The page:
The Articles of War and the Laws of Oleron

Let us now examine the origin of our former ‘Queen’s Regulations and Admiralty Instructions’ and the ‘Naval Discipline Act’ generally known as the ‘Articles of War’.

These were certainly founded on the ‘laws of Oleron’ which, according to tradition, were adopted in Castile by ALPHONSO X in the 13th Century, and were introduced into England by RICHARD I.

A strong contingent from the island of Oleron was embodied in the fleet which set out in the second year of the reign of RICHARD I for the Holy land. WILLIAM de FORZ of Oleron was one of the five commanders and one of the justiciaries of the Navy. From the ‘Laws of Oleron was compiled the ‘Admiralty Black Book’ which, according to Doctor Exton, a Judge of the High Court of Admiralty in 1664, is ‘Authentic Book, having been from time to time kept ‘in the Registers of the Court for the use of the Judges of the Admiralty successively, and as free from suspicion of ‘being corrupt or falsified as the records of any Court ‘ whatsoever.

This was a book which contained ‘The ancient Statutes of the Amiralty, to be observed both in ‘Ports and Havens, on the High Seas, and the seas ‘which are engrossed in vellum on the said book and written in ancient hand and in the ancient French language.

The ‘laws of Oleron’ were the laws which governed the seafaring nations of the West, and were derived from the code formulated in the Republic of Rhodes and received and confirmed by the Romans and neighbouring states bordering on the Mediterranean, in the same manner as was the code promulgated at Wishy (a small Swedish town in the island of Gothland) received and conformed to by the nations bordering on the Baltic and to the north of the Rhine.

The ‘Black Book’ of the Admiralty suddenly disappeared about the end of the 18th Century, and was accidently rediscovered in the year 1874 at the bottom of a chest, supposed to contain the private papers of a former Registrar of the Admiralty Court. It was then ascertained with tolerable certainty that while the book contained ordinances drawn up antecedent to the reign of EDWARD III, 1327, no part of the writing, which was in various hands, was of a date earlier than the reign cf EDWARD VI, 1422.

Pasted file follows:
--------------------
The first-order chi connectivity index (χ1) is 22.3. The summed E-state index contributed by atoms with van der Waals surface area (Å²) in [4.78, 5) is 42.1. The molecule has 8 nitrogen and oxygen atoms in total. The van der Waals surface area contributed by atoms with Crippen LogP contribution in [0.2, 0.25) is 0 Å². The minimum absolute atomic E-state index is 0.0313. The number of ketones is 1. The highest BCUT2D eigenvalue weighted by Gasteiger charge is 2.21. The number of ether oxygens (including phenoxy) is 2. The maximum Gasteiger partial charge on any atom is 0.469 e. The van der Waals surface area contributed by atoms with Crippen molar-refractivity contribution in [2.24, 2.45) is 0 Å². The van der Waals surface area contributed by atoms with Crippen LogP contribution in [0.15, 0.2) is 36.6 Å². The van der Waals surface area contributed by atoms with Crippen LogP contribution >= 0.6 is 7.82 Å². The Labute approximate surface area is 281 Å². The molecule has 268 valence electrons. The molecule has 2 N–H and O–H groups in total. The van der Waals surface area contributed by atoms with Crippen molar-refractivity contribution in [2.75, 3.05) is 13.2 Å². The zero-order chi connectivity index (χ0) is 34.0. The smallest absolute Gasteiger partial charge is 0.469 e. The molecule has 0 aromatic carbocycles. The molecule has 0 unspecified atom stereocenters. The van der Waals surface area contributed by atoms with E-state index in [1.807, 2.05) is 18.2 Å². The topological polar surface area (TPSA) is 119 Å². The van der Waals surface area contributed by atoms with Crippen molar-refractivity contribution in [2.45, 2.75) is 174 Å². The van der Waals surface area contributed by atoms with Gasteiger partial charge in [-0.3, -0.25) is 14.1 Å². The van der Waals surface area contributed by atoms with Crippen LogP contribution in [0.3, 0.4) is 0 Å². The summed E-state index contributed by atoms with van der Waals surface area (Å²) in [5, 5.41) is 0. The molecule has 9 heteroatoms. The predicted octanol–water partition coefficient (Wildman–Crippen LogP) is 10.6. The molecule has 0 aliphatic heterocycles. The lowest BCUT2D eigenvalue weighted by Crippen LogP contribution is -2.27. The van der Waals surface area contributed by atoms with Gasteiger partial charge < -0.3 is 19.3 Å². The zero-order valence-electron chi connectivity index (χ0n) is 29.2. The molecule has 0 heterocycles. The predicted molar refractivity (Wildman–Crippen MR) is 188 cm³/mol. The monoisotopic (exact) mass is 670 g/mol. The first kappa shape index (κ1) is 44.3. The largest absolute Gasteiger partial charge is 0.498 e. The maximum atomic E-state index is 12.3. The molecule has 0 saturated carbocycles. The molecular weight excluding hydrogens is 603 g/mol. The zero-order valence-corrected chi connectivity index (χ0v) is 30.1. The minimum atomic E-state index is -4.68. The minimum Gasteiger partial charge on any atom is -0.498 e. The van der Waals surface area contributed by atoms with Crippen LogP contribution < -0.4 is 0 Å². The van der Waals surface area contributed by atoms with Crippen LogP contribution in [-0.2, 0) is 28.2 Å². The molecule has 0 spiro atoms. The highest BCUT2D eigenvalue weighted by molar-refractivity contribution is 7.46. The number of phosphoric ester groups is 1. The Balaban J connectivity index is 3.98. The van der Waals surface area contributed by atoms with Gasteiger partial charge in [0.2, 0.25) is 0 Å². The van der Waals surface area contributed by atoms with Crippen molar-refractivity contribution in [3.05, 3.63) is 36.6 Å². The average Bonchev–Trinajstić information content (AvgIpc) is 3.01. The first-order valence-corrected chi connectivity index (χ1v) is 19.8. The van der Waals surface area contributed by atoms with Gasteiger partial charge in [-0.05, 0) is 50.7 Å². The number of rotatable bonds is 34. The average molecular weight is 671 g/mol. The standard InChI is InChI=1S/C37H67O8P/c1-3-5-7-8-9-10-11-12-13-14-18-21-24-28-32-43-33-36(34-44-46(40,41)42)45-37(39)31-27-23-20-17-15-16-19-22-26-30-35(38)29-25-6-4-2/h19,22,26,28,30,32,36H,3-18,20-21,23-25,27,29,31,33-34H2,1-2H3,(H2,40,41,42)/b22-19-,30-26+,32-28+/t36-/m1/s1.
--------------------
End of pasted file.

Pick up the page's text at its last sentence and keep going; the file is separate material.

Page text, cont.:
In the reign of King JOHN, all causes of Merchants and mariners, happening on the main seas, were tried by the Lord High Admiral, who, in deciding such cases, was guided by the Sovereign’s Orders in Council; the unwritten laws and customs prevailing in nautical matters at the tine, the decisions of his predecessors in office, together with the principles of justice ackowleded by himself.

The Code Of Oleron did not err on the side of leniency.

‘Know all men that We, with the aid of upright counsels have laid down these ordinances.....

  1. ’Whoever shall commit murder aboard ship shall be ‘tied to the corpse and thrown into the sea’
  2. If the murder be committed on land, the murderer ‘shall be tied to the corpse and buried alive’‘
  3. If any man be convicted of drawing a knife for the ‘purpose of stabbing another, or shall have stabbed another so that blood shall flow, he shall lose a hand
  4. ‘If a man strike another with his hand, he shall be ‘ducked three times in the sea’
  5. ‘If any man defame, vilify, or swear at his fellow, ‘he shall pay him as many ounces of silver as times he has reviled him’
The practice of levying fines is still carried out in the Merchant Service, for certain offences of this nature, in accordance with the Merchant Shinping Act, Section 235, et seq.

If a robber be convicted of theft, boiling pitch shall be poured over his head and a shower of feathers be shaken over to mark him, and he shall be cast ashore at the first land at which the Fleet shall touch.